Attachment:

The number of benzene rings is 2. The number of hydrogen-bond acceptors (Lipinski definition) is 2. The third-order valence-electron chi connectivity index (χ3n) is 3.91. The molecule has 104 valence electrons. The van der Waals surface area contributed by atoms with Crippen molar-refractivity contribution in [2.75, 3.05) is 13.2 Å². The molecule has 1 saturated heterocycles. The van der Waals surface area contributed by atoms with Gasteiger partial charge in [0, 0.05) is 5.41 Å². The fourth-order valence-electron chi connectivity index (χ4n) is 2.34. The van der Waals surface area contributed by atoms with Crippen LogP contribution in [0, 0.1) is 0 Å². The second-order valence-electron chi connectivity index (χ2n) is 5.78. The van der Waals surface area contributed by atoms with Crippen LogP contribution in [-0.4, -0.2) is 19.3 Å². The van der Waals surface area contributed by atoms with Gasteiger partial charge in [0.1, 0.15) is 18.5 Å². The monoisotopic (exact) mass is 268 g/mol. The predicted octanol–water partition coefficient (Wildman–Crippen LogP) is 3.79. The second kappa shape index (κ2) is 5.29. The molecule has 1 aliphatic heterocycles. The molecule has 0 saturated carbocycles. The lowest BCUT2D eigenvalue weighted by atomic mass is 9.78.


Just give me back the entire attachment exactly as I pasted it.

The number of benzene rings is 2. The number of hydrogen-bond acceptors (Lipinski definition) is 2. The third-order valence-electron chi connectivity index (χ3n) is 3.91. The molecule has 104 valence electrons. The van der Waals surface area contributed by atoms with Crippen molar-refractivity contribution in [2.75, 3.05) is 13.2 Å². The molecule has 1 saturated heterocycles. The van der Waals surface area contributed by atoms with Gasteiger partial charge in [0, 0.05) is 5.41 Å². The fourth-order valence-electron chi connectivity index (χ4n) is 2.34. The van der Waals surface area contributed by atoms with Crippen LogP contribution in [0, 0.1) is 0 Å². The second-order valence-electron chi connectivity index (χ2n) is 5.78. The van der Waals surface area contributed by atoms with Crippen LogP contribution in [-0.4, -0.2) is 19.3 Å². The van der Waals surface area contributed by atoms with Gasteiger partial charge in [0.1, 0.15) is 18.5 Å². The monoisotopic (exact) mass is 268 g/mol. The predicted octanol–water partition coefficient (Wildman–Crippen LogP) is 3.79. The second kappa shape index (κ2) is 5.29. The molecule has 1 aliphatic heterocycles. The molecule has 0 saturated carbocycles. The lowest BCUT2D eigenvalue weighted by atomic mass is 9.78.